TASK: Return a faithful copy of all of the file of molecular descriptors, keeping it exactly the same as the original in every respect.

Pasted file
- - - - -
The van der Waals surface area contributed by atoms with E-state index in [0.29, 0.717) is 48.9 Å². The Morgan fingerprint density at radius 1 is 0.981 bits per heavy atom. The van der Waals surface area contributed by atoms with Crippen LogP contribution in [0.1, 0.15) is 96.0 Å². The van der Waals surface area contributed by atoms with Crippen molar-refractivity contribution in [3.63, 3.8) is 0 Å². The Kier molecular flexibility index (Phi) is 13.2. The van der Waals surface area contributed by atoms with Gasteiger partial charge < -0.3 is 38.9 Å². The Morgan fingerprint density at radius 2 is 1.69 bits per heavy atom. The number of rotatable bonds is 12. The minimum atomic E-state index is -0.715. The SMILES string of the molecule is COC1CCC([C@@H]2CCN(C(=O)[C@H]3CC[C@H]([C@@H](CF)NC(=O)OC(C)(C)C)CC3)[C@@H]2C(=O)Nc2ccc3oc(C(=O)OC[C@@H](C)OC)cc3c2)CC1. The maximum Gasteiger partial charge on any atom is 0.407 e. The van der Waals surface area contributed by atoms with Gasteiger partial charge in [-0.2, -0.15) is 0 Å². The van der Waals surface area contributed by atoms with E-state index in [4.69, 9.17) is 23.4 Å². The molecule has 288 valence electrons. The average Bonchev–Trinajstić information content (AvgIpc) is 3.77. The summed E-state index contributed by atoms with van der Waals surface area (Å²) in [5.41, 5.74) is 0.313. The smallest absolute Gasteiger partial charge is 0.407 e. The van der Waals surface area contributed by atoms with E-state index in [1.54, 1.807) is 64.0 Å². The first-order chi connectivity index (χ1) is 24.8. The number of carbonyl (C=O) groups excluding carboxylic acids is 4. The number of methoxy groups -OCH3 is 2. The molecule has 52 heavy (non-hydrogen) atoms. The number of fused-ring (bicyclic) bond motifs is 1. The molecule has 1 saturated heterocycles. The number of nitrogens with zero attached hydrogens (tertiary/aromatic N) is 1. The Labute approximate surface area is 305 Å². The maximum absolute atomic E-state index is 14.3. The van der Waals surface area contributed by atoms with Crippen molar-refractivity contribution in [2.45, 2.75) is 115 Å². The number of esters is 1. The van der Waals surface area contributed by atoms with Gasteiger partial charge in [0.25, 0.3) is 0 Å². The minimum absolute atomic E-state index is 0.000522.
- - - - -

The van der Waals surface area contributed by atoms with E-state index in [0.29, 0.717) is 48.9 Å². The Morgan fingerprint density at radius 1 is 0.981 bits per heavy atom. The van der Waals surface area contributed by atoms with Crippen LogP contribution in [0.1, 0.15) is 96.0 Å². The van der Waals surface area contributed by atoms with Crippen molar-refractivity contribution in [3.63, 3.8) is 0 Å². The Kier molecular flexibility index (Phi) is 13.2. The van der Waals surface area contributed by atoms with Gasteiger partial charge < -0.3 is 38.9 Å². The Morgan fingerprint density at radius 2 is 1.69 bits per heavy atom. The number of rotatable bonds is 12. The minimum atomic E-state index is -0.715. The SMILES string of the molecule is COC1CCC([C@@H]2CCN(C(=O)[C@H]3CC[C@H]([C@@H](CF)NC(=O)OC(C)(C)C)CC3)[C@@H]2C(=O)Nc2ccc3oc(C(=O)OC[C@@H](C)OC)cc3c2)CC1. The maximum Gasteiger partial charge on any atom is 0.407 e. The van der Waals surface area contributed by atoms with Gasteiger partial charge in [-0.2, -0.15) is 0 Å². The van der Waals surface area contributed by atoms with E-state index in [4.69, 9.17) is 23.4 Å². The molecule has 288 valence electrons. The average Bonchev–Trinajstić information content (AvgIpc) is 3.77. The summed E-state index contributed by atoms with van der Waals surface area (Å²) in [5.41, 5.74) is 0.313. The smallest absolute Gasteiger partial charge is 0.407 e. The van der Waals surface area contributed by atoms with E-state index in [1.54, 1.807) is 64.0 Å². The first-order chi connectivity index (χ1) is 24.8. The number of carbonyl (C=O) groups excluding carboxylic acids is 4. The number of methoxy groups -OCH3 is 2. The molecule has 52 heavy (non-hydrogen) atoms. The number of fused-ring (bicyclic) bond motifs is 1. The molecule has 1 saturated heterocycles. The number of nitrogens with zero attached hydrogens (tertiary/aromatic N) is 1. The Labute approximate surface area is 305 Å². The maximum absolute atomic E-state index is 14.3. The van der Waals surface area contributed by atoms with Crippen molar-refractivity contribution in [2.45, 2.75) is 115 Å². The number of esters is 1. The van der Waals surface area contributed by atoms with Gasteiger partial charge in [0.25, 0.3) is 0 Å². The minimum absolute atomic E-state index is 0.000522.